You Talkin’ To Me?

This guy would not stop looking at me.

Every move I made, I felt like I had somehow offended or insulted this dude in some past life. Why does he keep glancing over his shoulder as if I’m going to attack him with a machete? And what’s with the scowl?













But this is not just an experience at the local gym. It’s a part of the intimidation factor. Many people seek to be part of something — social groups, athletic teams, etc. — which provide satisfaction on different levels. In our society, the high school football quarterback can throw touchdowns by day and be in a rock band by night. An issue with how people react to similar situations is what has always been wrong with society: People care too much about what others are doing.

Maybe it’s out jealousy and wanting to live through somebody else, or perhaps the shallow feelings abound when one realizes that his or her life is just not as interesting — and that is a sad state of affairs. Nobody wants to be presented with such a realization. But it’s not all bad; it can also open minds and open hearts. People in this world want to “belong” to something, and if you look around you can see how that is true.

Think of social networking. Think of all the people on Facebook and Twitter, many wasting precious moments of their lives to try to include others in what their days consist of and how they feel others should care. Why are many people not part of this whole social media round? My guess is that they see the big picture of a world going in a direction which is hazardous to social interaction. I don’t knock Facebook when it helps bring social change to a country like Egypt, but I do have a problem when it becomes the only source of communication between friends and confidants. Nobody will ever convince me that such behavior is normal or “the wave of the future.”

And I’m a victim of that. I have a Facebook account, for example, but I do it to promote my writing or stay up to date with old college pals. And as I likened the gym member to being intimidated or trying to intimidate me, it’s all part of our current social climate: Stay with what you understand and ignore the rest. That is a mentality of many people, sadly, from racists to bigots to kids being programmed by parents to not associate companionship with people from a different social group. I guess I just consider myself lucky to have grown up in a family in which nothing was really off limits in terms of discussions or social behavior. I was always interested in other people, and the older I got the more I wanted to meet new people. It’s the greatest wonder of life to be part of a group of people who “get” you. Why else would (most) people get married if it wasn’t for the fact that you want to spend your life with someone who understands everything you are about and can’t wait to learn more?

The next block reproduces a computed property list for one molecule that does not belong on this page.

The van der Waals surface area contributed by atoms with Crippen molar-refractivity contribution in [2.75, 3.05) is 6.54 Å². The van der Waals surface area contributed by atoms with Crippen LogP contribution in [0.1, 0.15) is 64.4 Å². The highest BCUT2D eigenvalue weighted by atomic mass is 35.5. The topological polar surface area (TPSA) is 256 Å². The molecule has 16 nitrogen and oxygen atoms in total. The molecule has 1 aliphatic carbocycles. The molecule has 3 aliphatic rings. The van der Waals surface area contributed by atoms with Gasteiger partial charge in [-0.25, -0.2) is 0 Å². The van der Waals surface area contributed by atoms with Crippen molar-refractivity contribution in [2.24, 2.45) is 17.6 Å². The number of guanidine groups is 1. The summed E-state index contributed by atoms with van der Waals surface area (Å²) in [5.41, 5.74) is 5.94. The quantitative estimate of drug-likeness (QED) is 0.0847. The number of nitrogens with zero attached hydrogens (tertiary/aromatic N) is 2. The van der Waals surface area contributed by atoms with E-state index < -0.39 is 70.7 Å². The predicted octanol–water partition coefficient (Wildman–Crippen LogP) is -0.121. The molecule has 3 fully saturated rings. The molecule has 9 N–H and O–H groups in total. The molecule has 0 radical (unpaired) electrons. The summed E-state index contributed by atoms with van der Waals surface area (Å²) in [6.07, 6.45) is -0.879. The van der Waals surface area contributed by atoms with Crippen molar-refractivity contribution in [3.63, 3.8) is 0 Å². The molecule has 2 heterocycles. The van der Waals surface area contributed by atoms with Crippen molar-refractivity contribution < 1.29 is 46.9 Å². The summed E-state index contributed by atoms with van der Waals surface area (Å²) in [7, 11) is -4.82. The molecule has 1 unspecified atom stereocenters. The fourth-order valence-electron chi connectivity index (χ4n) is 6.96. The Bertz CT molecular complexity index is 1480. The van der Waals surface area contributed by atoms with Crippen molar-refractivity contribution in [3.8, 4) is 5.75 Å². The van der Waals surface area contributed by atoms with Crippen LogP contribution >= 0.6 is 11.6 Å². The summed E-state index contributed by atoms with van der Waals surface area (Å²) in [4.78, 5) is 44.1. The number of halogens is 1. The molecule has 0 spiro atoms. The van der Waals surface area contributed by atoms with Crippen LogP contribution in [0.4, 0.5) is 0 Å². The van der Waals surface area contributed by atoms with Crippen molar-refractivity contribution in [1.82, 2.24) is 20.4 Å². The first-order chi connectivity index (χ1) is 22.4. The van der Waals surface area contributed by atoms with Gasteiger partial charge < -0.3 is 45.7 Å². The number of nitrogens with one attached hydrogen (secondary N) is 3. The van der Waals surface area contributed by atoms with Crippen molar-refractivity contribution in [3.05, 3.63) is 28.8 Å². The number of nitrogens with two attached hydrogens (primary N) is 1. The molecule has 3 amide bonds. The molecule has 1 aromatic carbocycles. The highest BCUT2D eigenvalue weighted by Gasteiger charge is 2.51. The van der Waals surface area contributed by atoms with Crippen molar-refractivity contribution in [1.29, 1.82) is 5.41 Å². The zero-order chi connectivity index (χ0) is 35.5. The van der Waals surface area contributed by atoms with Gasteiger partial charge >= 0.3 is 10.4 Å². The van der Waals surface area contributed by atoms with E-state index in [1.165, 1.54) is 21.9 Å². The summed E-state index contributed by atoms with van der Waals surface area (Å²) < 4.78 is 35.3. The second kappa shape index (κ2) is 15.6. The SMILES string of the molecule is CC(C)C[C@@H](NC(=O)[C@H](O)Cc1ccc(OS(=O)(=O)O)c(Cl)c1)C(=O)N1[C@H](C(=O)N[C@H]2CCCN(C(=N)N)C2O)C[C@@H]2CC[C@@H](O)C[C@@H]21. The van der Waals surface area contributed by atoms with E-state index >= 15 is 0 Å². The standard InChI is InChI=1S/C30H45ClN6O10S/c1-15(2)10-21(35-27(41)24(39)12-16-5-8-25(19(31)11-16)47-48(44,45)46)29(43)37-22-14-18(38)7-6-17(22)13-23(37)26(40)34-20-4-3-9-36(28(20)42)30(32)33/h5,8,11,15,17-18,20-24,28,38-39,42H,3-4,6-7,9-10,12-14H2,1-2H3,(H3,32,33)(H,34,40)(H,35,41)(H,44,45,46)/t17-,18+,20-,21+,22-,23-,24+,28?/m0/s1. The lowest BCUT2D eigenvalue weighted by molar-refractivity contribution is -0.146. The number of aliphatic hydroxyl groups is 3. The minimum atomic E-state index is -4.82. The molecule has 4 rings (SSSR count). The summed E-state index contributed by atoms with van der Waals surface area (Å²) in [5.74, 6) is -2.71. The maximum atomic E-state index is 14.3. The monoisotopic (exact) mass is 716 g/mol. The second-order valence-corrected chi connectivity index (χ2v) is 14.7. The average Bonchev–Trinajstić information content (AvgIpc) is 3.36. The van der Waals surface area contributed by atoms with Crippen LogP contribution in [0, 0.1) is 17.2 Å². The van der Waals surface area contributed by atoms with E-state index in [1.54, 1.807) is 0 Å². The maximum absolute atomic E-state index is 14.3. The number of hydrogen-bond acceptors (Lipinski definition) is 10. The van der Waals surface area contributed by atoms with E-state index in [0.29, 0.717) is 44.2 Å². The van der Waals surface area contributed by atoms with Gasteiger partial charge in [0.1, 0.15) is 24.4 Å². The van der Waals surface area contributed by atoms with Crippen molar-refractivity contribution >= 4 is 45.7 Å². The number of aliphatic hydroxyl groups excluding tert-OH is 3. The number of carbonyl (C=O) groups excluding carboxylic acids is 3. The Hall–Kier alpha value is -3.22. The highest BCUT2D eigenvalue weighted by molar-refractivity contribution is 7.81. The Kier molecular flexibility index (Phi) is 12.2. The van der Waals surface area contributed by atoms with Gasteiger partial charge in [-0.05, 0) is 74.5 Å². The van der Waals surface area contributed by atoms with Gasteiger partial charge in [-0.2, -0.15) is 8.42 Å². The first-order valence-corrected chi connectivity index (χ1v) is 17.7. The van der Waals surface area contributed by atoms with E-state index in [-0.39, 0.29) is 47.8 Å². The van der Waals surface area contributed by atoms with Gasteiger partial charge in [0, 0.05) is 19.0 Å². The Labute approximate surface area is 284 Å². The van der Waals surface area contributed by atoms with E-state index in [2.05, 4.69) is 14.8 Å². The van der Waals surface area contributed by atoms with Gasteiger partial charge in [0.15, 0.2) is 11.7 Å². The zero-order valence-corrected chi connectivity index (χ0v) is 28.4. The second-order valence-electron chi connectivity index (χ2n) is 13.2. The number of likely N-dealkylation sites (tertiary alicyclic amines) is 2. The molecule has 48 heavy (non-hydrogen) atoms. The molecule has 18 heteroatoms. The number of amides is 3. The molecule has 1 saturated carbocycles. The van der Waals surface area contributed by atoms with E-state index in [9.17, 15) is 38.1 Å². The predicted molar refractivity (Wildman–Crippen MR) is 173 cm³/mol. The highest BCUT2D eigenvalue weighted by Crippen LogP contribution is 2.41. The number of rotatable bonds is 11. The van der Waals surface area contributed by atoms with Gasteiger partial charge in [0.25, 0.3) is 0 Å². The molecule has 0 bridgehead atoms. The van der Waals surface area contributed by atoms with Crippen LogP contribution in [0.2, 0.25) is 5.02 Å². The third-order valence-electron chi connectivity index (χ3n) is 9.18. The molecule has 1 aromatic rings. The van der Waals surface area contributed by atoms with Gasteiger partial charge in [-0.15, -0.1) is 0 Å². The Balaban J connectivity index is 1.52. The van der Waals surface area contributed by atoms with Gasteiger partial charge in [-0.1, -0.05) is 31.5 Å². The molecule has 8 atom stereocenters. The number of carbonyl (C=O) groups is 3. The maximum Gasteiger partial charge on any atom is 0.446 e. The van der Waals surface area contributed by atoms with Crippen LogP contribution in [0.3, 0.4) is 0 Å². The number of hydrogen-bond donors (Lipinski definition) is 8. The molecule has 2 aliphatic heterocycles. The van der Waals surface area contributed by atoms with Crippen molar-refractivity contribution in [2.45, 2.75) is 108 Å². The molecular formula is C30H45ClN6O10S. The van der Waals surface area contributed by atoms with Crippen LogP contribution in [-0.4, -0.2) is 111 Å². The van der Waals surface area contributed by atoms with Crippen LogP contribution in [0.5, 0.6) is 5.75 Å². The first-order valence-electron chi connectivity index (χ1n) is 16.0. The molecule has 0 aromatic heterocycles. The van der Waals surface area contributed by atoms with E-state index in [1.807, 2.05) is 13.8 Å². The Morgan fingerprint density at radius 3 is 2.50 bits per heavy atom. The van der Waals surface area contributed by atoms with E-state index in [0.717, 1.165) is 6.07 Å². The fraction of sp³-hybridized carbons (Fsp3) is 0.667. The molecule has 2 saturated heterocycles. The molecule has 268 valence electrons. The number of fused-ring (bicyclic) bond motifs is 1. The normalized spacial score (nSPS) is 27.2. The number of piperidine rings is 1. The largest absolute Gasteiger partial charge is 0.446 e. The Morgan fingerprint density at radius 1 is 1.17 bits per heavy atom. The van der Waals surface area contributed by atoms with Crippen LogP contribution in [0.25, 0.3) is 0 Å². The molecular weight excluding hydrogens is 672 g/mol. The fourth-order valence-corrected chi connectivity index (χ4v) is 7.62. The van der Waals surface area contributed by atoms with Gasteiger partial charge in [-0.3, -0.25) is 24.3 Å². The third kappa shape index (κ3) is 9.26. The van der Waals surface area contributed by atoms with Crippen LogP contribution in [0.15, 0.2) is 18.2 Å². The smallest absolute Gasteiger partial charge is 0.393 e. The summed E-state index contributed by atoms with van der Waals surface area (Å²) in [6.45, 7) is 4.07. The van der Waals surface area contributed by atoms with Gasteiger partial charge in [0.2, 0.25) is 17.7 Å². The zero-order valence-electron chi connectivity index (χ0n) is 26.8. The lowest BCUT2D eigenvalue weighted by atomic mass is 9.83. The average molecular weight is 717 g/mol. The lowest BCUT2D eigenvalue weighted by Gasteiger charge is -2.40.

Life is just too important to let social stigmas get in the cross-hairs of social interaction. We, as a people, must learn and adapt and be open to different views. We must accept that not everyone loves the same kind of music, or dresses the same way, or likes to get intoxicated on the weekends. We must worry about ourselves and what we can control and think about why we enjoy the things we enjoy, rather than waste time getting upset over the characteristics or behavior of others who don’t deserve the time of day.

Intimidation reminds me of my first high school girlfriend … it was my “girlfriend,” but I couldn’t even speak to her in front of her friends. I was too shy and didn’t want to make an ass of myself. Flash forward eight years later and, boy, times have really changed. At least for me. I know what I like and what I need, but am still learning each and every day. And if you ever catch me at the gym, I won’t be the guy giving you the What the hell is that guy injecting into his arms look. I will be the guy smiling inside because each person is on their own mission to achieve happiness and embrace physical fitness, and having goals is something to admire.

See what I did there?

NOTE: I will no longer include music lyrics or other various quotes to conclude posts. I’ve decided it really is too cache. Plus, I don’t want to leave the reader leaving on a music lyric; I want him or her to leave thinking about what I wrote. Duhhh.

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